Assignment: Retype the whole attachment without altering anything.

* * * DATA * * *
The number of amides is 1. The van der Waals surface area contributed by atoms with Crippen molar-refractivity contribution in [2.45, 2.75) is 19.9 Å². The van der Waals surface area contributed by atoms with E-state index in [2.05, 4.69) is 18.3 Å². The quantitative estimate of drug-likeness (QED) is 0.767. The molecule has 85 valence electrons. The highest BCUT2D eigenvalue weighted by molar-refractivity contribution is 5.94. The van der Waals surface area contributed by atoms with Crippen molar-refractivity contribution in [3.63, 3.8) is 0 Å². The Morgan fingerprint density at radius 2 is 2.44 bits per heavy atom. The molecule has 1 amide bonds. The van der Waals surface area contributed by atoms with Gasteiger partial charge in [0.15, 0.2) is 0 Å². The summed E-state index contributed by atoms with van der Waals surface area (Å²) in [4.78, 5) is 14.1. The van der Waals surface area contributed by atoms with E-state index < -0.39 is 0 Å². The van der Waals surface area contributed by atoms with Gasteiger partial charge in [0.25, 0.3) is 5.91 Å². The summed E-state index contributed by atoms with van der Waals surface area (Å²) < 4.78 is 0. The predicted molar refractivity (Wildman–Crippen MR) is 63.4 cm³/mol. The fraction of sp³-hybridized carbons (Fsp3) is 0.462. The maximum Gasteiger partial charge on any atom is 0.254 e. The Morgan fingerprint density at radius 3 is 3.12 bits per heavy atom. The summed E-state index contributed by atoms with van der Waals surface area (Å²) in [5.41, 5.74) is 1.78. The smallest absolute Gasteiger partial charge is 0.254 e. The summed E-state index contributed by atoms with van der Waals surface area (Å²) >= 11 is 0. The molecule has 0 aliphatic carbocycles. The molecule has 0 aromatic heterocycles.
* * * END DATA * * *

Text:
The number of amides is 1. The van der Waals surface area contributed by atoms with Crippen molar-refractivity contribution in [2.45, 2.75) is 19.9 Å². The van der Waals surface area contributed by atoms with E-state index in [2.05, 4.69) is 18.3 Å². The quantitative estimate of drug-likeness (QED) is 0.767. The molecule has 85 valence electrons. The highest BCUT2D eigenvalue weighted by molar-refractivity contribution is 5.94. The van der Waals surface area contributed by atoms with Crippen molar-refractivity contribution in [3.63, 3.8) is 0 Å². The Morgan fingerprint density at radius 2 is 2.44 bits per heavy atom. The molecule has 1 amide bonds. The van der Waals surface area contributed by atoms with Gasteiger partial charge in [0.15, 0.2) is 0 Å². The summed E-state index contributed by atoms with van der Waals surface area (Å²) in [4.78, 5) is 14.1. The van der Waals surface area contributed by atoms with E-state index < -0.39 is 0 Å². The van der Waals surface area contributed by atoms with Gasteiger partial charge in [0.25, 0.3) is 5.91 Å². The summed E-state index contributed by atoms with van der Waals surface area (Å²) < 4.78 is 0. The predicted molar refractivity (Wildman–Crippen MR) is 63.4 cm³/mol. The fraction of sp³-hybridized carbons (Fsp3) is 0.462. The maximum Gasteiger partial charge on any atom is 0.254 e. The Morgan fingerprint density at radius 3 is 3.12 bits per heavy atom. The summed E-state index contributed by atoms with van der Waals surface area (Å²) in [5.41, 5.74) is 1.78. The smallest absolute Gasteiger partial charge is 0.254 e. The summed E-state index contributed by atoms with van der Waals surface area (Å²) >= 11 is 0. The molecule has 0 aliphatic carbocycles. The molecule has 0 aromatic heterocycles.